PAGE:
What will happen to your hard-earned properties and assets when you die? It is important to make sure that all our assets, bank accounts, finances, life insurance policy benefits, real estate properties, retirement accounts, and other investments will be left in good hands after death. As such, we need to create a last will and testament or a trust beforehand. Wills and trusts are both estate planning tools that can help ensure that your assets are protected and bequeathed to your chosen heirs. A credible Vancouver Estate Planning Attorney can help you understand the importance of wills and trusts in estate planning. One of the best things you can do for your family is to plan ahead of time.
To help you understand the importance of wills and trusts, this article will answer the following questions:
- What is a Will?
- What is a Trust?
- What are the Differences Between Wills and Trusts?
- What is the Role of an Estate Planning Attorney?
What is a Will?
A will is a written legal document which states how you wish to distribute your assets when you pass away. The author of a will is called the testator. When establishing a will, you’ll assign an executor to manage estate affairs when you die. After your death, your executor will pay any debts and distribute your assets according to the terms of your will.
The requirements of a formal will may vary depending on the jurisdiction. A properly executed will remains effective unless it is revoked by a valid subsequent will. Wills can be altered via a “codicil” without the need for the document to be entirely rewritten.
It is mentally challenging to visualize one’s death. However, creating a will ahead of time will give you peace of mind knowing that you will be able to equally distribute your assets to your family. Your will is the key to ensure that everything that you will leave behind when you die will be managed and handled accordingly. Wills allow you to:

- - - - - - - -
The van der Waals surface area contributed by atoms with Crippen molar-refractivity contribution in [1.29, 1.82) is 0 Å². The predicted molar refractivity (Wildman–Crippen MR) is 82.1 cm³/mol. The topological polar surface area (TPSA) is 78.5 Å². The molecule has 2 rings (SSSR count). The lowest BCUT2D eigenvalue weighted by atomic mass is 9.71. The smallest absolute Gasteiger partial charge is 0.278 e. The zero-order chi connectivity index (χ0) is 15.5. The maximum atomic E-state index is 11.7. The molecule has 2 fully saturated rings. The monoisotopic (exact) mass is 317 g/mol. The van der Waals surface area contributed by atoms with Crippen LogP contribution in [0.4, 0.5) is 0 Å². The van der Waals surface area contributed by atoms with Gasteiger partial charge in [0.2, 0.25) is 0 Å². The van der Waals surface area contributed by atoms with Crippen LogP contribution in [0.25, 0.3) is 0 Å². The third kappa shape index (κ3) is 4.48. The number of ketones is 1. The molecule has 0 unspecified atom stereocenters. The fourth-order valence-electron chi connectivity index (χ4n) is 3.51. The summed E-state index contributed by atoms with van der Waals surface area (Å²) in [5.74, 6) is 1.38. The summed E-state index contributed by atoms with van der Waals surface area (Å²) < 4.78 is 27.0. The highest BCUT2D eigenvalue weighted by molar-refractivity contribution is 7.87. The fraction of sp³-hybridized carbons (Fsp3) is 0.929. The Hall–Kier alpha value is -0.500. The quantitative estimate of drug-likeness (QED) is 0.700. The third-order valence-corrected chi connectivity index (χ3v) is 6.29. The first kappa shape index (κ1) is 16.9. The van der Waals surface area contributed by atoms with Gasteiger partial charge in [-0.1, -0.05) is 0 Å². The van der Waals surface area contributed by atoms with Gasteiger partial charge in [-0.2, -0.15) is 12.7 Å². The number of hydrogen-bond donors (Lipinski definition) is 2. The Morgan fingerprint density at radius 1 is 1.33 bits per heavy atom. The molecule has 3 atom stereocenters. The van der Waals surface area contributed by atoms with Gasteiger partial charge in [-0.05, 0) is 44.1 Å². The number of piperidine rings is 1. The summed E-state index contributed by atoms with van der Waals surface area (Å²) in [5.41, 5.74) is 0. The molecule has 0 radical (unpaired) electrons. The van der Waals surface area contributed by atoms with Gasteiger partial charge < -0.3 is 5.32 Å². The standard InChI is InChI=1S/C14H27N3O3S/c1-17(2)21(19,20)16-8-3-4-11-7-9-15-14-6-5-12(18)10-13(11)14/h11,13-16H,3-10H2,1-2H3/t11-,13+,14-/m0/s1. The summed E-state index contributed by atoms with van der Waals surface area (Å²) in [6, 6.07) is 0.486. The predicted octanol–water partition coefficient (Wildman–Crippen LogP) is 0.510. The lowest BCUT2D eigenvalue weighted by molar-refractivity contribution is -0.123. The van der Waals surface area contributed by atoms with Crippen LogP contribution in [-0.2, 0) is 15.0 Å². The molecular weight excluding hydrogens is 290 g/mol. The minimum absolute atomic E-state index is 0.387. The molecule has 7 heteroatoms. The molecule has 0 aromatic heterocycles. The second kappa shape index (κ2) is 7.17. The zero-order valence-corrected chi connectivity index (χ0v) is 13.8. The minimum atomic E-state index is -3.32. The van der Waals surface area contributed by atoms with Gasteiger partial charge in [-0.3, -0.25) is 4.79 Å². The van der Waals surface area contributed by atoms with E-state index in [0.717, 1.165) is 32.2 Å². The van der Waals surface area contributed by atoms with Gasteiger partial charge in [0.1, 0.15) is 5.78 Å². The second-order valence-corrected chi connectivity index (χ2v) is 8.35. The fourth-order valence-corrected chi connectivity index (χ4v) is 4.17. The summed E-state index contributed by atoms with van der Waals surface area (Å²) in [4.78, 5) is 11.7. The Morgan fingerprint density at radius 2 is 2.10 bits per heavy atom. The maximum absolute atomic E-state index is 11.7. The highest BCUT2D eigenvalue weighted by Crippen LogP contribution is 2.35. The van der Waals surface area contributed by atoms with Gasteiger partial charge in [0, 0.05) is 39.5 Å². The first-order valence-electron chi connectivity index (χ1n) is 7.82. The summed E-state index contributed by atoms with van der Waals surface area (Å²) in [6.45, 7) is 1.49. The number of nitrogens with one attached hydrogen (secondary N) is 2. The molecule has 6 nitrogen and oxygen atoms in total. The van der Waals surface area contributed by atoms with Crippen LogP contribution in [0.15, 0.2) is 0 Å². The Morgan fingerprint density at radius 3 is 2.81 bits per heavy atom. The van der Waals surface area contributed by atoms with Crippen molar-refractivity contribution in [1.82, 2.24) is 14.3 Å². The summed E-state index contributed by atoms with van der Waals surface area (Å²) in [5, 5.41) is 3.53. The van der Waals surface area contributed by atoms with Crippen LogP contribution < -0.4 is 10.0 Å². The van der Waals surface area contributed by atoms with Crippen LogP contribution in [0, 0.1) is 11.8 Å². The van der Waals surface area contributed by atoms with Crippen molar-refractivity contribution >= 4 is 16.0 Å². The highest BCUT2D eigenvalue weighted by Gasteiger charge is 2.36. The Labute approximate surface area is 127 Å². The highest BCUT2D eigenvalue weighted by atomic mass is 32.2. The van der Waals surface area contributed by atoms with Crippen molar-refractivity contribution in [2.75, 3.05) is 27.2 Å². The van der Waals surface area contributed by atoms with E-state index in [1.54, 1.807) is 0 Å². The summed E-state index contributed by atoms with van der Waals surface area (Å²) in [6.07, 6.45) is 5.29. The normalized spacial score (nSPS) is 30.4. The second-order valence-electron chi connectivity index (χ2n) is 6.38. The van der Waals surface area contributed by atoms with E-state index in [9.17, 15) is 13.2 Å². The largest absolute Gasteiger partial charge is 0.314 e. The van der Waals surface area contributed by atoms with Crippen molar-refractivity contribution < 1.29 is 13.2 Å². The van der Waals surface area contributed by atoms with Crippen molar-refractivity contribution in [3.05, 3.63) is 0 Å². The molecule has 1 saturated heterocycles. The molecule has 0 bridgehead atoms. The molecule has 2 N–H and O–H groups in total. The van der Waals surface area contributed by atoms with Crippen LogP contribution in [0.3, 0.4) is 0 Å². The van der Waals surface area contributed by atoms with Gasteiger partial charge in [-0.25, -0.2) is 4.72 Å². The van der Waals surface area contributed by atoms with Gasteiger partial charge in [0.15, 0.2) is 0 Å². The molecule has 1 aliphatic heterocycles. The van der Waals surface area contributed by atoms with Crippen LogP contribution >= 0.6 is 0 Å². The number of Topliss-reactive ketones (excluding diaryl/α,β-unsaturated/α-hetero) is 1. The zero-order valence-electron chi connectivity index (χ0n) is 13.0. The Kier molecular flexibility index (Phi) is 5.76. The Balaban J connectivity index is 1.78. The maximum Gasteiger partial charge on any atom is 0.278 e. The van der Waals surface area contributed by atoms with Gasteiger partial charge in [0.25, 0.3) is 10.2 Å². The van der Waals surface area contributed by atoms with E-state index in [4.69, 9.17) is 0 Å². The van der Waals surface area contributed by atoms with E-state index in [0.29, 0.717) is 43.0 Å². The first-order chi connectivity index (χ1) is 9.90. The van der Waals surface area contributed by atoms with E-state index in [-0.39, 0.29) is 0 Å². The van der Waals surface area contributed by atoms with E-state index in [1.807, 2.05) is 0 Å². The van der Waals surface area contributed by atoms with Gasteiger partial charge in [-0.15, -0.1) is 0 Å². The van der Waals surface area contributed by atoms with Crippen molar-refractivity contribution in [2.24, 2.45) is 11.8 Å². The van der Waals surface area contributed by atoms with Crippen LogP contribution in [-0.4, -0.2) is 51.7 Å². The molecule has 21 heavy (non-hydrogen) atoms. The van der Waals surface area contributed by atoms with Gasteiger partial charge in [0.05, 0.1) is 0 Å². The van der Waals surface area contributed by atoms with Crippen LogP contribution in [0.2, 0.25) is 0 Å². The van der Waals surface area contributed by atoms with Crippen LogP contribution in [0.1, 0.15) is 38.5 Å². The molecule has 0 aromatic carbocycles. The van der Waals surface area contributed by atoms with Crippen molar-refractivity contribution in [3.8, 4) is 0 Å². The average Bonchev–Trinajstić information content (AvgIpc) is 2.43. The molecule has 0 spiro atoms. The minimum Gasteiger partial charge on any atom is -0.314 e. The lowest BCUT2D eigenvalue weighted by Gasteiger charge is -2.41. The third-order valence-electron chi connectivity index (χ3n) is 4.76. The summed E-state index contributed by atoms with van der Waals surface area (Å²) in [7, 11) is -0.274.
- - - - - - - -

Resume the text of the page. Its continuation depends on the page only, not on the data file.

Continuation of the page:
- Name guardians for minor children or pets
- Designate beneficiaries of your assets
- Specify final arrangements (funeral)
After death, the court will examine your testamentary will, which is a legal document used to transfer your estate, appoint guardians for minor children, select will executors, and sometimes set up trusts for your survivors.
A will can be effective in transferring an estate and other legal proceedings after death, but there are drawbacks that you should be aware of. Your estate will become part of the public record and anything left by a will must go through a court-supervised process called “probate”. This legal process has a reputation for being drawn-out and expensive.
What is a Trust?
A trust is another method of estate transfer that involves a fiduciary relationship. It allows you to give authority to another party to handle your assets for your beneficiaries. There are various functions and types of trusts: living and testamentary.
A will can be used to create a testamentary trust. You can also create a trust for the primary purpose of avoiding probate court and reducing the expenses, which is called a revocable living trust. A living trust allows you to appoint a trustee to manage and distribute trust property both while you are alive and after your death, and this takes the place of the executor working with the probate court. A probate court is the judicial system section responsible for settling wills, trusts, conservatorships, and guardianships.